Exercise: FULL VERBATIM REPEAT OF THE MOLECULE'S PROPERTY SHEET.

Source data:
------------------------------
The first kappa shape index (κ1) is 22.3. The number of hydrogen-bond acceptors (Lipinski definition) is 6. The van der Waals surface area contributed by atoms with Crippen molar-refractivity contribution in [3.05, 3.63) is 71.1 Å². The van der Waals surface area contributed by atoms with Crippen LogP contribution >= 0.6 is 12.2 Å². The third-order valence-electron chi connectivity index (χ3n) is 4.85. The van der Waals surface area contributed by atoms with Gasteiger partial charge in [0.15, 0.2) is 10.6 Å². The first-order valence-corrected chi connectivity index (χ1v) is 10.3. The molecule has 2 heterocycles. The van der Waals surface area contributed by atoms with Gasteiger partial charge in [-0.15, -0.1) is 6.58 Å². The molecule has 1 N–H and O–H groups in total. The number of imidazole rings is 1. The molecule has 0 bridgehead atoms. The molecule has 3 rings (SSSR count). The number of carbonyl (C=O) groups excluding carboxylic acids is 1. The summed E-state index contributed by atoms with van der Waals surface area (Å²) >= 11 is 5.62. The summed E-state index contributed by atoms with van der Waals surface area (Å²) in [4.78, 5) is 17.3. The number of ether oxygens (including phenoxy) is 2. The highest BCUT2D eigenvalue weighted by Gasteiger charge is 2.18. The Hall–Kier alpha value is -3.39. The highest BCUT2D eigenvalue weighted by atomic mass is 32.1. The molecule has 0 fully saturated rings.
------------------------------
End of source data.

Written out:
The first kappa shape index (κ1) is 22.3. The number of hydrogen-bond acceptors (Lipinski definition) is 6. The van der Waals surface area contributed by atoms with Crippen molar-refractivity contribution in [3.05, 3.63) is 71.1 Å². The van der Waals surface area contributed by atoms with Crippen LogP contribution >= 0.6 is 12.2 Å². The third-order valence-electron chi connectivity index (χ3n) is 4.85. The van der Waals surface area contributed by atoms with Gasteiger partial charge in [0.15, 0.2) is 10.6 Å². The first-order valence-corrected chi connectivity index (χ1v) is 10.3. The molecule has 2 heterocycles. The van der Waals surface area contributed by atoms with Gasteiger partial charge in [-0.15, -0.1) is 6.58 Å². The molecule has 1 N–H and O–H groups in total. The number of imidazole rings is 1. The molecule has 0 bridgehead atoms. The molecule has 3 rings (SSSR count). The number of carbonyl (C=O) groups excluding carboxylic acids is 1. The summed E-state index contributed by atoms with van der Waals surface area (Å²) >= 11 is 5.62. The summed E-state index contributed by atoms with van der Waals surface area (Å²) in [4.78, 5) is 17.3. The number of ether oxygens (including phenoxy) is 2. The highest BCUT2D eigenvalue weighted by Gasteiger charge is 2.18. The Hall–Kier alpha value is -3.39. The highest BCUT2D eigenvalue weighted by atomic mass is 32.1. The molecule has 0 fully saturated rings.